Unfriended: Dark Web – Just Straight TRASH

unfriended dark webRelease Date: July 20, 2018
Cast:  Colin Woodell, Rebecca Rittenhouse, Betty Gabriel, Andrew Lees
Director: Stephen Susco
Studio: Blumhouse Productions, Bazelevs Company
Distributor: BH Tilt, OTL Licensing 
IMDB | Rotten Tomatoes | Wikipedia

Spoilers: Medium

Rating:

This movie is absolutely awful. No need to bury the lede. Don’t go see this. Giving this movie money encourages more of these terrible, low effort horror movies to exist.

Still not convinced? Ok, let’s get into it.

Unfriended: Dark Web picks up with our…I hesitate to say hero… our protagonist getting set up on his new MacBook. So we get to watch that cinematic experience, a Mac screen as someone tries to guess the password. Ugh. I don’t know about you, but after working in front of computers all day, watching the ‘screen’ of a laptop for a movie is just frustrating. Watching applications crash or video to pixelate doesn’t build terror, it just agitates.

So anyway, our hero gets his way into this laptop and he begins making his nightly Skype calls, first to his girlfriend, then to his group of friends. In messing around on the new laptop he discovers some strange programs and videos. One of which, The River, appears to be a dark web browser that connects the original owner of the laptop with a nefarious group.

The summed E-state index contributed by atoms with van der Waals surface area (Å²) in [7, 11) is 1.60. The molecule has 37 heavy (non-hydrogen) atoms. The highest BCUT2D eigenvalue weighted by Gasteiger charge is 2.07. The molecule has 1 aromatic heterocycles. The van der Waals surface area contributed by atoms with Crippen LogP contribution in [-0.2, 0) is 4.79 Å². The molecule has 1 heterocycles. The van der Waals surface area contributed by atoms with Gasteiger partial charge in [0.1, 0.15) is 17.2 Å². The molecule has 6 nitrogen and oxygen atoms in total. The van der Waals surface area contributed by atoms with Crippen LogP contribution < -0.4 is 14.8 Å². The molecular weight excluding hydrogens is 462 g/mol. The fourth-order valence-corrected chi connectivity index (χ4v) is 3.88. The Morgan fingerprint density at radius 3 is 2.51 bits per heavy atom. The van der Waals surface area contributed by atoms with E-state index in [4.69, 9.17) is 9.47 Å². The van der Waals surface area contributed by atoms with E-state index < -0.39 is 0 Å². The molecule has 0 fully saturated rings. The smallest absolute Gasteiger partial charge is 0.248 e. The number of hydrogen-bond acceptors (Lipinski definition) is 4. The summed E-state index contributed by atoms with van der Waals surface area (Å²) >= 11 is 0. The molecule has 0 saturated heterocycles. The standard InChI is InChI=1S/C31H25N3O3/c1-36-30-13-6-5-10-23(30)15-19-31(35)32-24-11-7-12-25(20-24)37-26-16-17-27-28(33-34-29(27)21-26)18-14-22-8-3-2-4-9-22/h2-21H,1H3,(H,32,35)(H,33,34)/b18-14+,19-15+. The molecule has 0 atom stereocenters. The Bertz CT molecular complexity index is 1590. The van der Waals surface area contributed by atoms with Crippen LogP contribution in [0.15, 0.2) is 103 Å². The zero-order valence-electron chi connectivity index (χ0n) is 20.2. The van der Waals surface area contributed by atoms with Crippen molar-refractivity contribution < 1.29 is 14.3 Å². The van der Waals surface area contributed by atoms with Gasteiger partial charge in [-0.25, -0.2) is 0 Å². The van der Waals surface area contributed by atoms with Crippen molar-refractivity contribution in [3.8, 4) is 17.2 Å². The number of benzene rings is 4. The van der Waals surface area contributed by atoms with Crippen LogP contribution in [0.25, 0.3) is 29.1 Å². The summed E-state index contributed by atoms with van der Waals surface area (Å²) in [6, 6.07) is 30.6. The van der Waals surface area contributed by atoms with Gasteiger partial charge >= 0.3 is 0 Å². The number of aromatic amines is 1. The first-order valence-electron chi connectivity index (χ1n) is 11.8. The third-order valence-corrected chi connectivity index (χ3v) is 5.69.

Together the Skype group discovers the truth, the original owner of the laptop made snuff films for purchasers on the dark web, and these people want it back. Here, is where the movie almost stumbles into a good idea, despite its best efforts to the contrary. Some of the scariest moments in horror are when the audience sees the threat, or movement and suggestion of a malevolent presence that the characters are not aware of. This movie has that built into it but instead, for whatever nonsense reason the filmmakers decided that what would really make it spooky is if they pixelated the bad guys. It is just terrible.

 
And so, over the course of an hour and change, we watch the events unfold, the talking heads die one at a time and the plot limps to its conclusion. Rather than the supernatural bent of the original Unfriended, it takes a twist reminiscent of 2016’s Nerve, though that doesn’t do much for the story. While the movie incorporates American Sign Language as a bit of a plot device, it doesn’t even do this successfully throughout. For example, the main character is speaking to his girlfriend who is hearing impaired, it is made clear that she reads his lips to understand most of the conversation, however, the lower half of his face (and therefore his lips!) are off screen frequently. It’s a silly mistake to have and maybe would be forgiven if the movie offered anything of value elsewhere. Instead, you are just pulling it apart as you watch it to find your own fun and get through the torture that is laptop screen movies. 
 
Don’t let the tease of two alternate endings fool you into seeing this movie twice, please don’t even see it once.
 
This ‘format’ of horror needs to just die already.